Absolute Continuity

# Absolute Continuity

Definition: Let $f : [a, b] \to \mathbb{R}$. We say that $f$ is Absolutely Continuous on $[a, b]$ if for all $\epsilon > 0$ there exists a $\delta > 0$ such that if $\{ (x_1, y_1), (x_2, y_2), ..., (x_n, y_n) \}$ is any finite collection of disjoint open subintervals of $[a, b]$ such that $\displaystyle{\sum_{i=1}^{n} (y_i - x_i) < \delta}$ we have that $\displaystyle{\sum_{i=1}^{n} |f(y_i) - f(x_i)| < \epsilon}$. |

Theorem 1: If $f : [a, b] \to \mathbb{R}$ is absolutely continuous on $[a, b]$ then $f$ is uniformly continuous on $[a, b]$. |

**Proof:**Let $f$ be an absolutely continuous function on $[a, b]$ and let $\epsilon > 0$. By the absolute continuity of $f$ there exists a $\delta > 0$ such that for any finite collection of disjoint open subintervals of $[a, b]$, $\{ (x_1, y_1), (x_2, y_2), ..., (x_n, y_n) \}$ with $\displaystyle{\sum_{i=1}^{n} (y_i - x_i) < \delta}$ we have that:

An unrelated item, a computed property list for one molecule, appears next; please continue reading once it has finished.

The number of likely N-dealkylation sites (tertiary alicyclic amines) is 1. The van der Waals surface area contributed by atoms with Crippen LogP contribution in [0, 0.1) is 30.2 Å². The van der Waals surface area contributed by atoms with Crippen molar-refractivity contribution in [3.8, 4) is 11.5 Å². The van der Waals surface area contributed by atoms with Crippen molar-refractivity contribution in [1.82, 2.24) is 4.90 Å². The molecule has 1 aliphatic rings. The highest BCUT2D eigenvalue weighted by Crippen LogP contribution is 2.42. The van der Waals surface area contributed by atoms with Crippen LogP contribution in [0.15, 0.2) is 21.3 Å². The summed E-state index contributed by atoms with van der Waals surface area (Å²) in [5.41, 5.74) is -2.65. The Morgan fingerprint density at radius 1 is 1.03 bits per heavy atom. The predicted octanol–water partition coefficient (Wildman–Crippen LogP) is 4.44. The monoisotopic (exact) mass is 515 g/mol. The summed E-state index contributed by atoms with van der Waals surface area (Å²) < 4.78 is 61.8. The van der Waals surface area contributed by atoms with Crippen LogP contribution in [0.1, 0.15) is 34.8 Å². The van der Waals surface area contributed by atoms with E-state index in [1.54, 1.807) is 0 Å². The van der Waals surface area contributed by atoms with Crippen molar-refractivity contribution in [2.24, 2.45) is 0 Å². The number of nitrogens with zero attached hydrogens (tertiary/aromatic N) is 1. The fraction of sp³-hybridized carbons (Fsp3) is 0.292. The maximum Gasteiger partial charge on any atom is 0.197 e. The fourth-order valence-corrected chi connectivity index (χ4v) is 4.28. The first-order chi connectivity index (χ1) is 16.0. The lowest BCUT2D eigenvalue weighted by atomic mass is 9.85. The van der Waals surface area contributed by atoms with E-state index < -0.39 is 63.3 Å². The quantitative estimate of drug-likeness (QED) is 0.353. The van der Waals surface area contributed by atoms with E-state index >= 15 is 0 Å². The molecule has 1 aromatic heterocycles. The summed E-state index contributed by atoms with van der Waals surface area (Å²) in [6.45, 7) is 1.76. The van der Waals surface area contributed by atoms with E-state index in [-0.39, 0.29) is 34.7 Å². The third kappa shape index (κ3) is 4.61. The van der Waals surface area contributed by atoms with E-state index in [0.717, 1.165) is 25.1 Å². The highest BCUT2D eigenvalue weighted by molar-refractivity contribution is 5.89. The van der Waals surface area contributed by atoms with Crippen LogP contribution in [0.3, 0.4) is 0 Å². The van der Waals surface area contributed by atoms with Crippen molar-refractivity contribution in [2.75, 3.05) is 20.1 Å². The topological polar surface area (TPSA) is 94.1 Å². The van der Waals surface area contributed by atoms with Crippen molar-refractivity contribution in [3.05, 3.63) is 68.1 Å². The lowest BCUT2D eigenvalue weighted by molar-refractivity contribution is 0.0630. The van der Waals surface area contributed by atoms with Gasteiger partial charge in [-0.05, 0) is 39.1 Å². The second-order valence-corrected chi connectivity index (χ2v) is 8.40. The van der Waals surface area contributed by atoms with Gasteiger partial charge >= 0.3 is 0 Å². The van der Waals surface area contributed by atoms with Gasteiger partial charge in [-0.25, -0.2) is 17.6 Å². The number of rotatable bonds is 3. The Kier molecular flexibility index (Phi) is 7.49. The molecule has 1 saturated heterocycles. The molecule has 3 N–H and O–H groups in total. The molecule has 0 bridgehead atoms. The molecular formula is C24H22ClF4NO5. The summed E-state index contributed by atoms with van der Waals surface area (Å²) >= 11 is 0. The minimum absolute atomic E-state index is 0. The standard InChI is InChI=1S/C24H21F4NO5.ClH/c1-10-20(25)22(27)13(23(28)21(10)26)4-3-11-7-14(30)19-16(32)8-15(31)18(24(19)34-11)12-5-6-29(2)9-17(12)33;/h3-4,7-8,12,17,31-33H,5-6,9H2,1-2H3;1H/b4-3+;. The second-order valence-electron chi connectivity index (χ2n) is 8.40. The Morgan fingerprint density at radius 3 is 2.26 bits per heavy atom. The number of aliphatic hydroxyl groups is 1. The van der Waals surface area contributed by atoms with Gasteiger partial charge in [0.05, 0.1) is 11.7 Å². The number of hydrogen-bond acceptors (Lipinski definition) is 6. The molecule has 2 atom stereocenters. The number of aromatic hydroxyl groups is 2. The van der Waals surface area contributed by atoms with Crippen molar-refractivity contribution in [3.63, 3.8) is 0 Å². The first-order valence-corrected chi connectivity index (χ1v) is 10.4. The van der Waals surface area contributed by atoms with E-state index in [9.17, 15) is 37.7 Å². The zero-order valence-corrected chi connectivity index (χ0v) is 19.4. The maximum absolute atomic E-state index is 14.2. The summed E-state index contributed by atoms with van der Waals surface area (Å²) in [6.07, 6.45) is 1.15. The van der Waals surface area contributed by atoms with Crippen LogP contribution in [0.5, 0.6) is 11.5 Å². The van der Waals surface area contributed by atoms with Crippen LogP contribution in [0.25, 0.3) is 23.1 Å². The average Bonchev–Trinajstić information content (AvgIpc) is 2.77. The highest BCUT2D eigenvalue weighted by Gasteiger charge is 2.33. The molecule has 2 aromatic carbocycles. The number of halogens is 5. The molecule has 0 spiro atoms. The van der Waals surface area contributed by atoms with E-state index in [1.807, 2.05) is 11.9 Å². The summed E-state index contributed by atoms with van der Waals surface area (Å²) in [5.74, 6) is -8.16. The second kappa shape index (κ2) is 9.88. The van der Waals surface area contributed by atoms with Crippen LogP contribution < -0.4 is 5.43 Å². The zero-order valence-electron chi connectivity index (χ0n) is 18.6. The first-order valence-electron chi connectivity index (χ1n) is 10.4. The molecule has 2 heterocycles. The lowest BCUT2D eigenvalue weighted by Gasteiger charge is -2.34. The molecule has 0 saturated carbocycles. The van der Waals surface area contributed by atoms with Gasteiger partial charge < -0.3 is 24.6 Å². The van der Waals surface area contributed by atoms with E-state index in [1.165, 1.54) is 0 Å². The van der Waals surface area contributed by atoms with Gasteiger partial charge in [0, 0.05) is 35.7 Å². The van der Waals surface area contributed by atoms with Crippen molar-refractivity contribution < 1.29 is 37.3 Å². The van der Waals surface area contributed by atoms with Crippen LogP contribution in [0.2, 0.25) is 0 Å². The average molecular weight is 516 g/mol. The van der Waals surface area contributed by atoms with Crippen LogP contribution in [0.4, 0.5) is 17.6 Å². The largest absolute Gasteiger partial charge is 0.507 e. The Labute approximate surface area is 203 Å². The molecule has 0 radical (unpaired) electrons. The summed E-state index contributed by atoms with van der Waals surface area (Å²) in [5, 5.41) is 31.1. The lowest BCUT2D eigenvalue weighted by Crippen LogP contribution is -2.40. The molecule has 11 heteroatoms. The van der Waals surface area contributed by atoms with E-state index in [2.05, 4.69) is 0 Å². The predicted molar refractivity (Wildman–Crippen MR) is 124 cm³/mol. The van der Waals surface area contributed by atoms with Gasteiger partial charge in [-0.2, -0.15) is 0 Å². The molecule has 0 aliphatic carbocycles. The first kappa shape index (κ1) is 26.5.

\begin{align} \quad \sum_{i=1}^{n} | f(y_i) - f(x_i) | < \epsilon \end{align}

- In particular, for all $\epsilon > 0$ there exists a $\delta > 0$ such that for any open subinterval $(x, y)$ of $[a, b]$ with $|y - x| = y - x < \delta$ we have that:

\begin{align} \quad |f(y) - f(x)| < \epsilon \end{align}

- Therefore $f$ is uniformly continuous on $[a, b]$. $\blacksquare$

Corollary 2: If $f : [a, b] \to \mathbb{R}$ is absolutely continuous on $[a, b]$ then $f$ is continuous on $[a, b]$. |

**Proof:**The absolute continuity of $f$ on $[a, b]$ implies that $f$ is uniformly continuous on $[a, b]$ which implies that $f$ is continuous on $[a, b]$. $\blacksquare$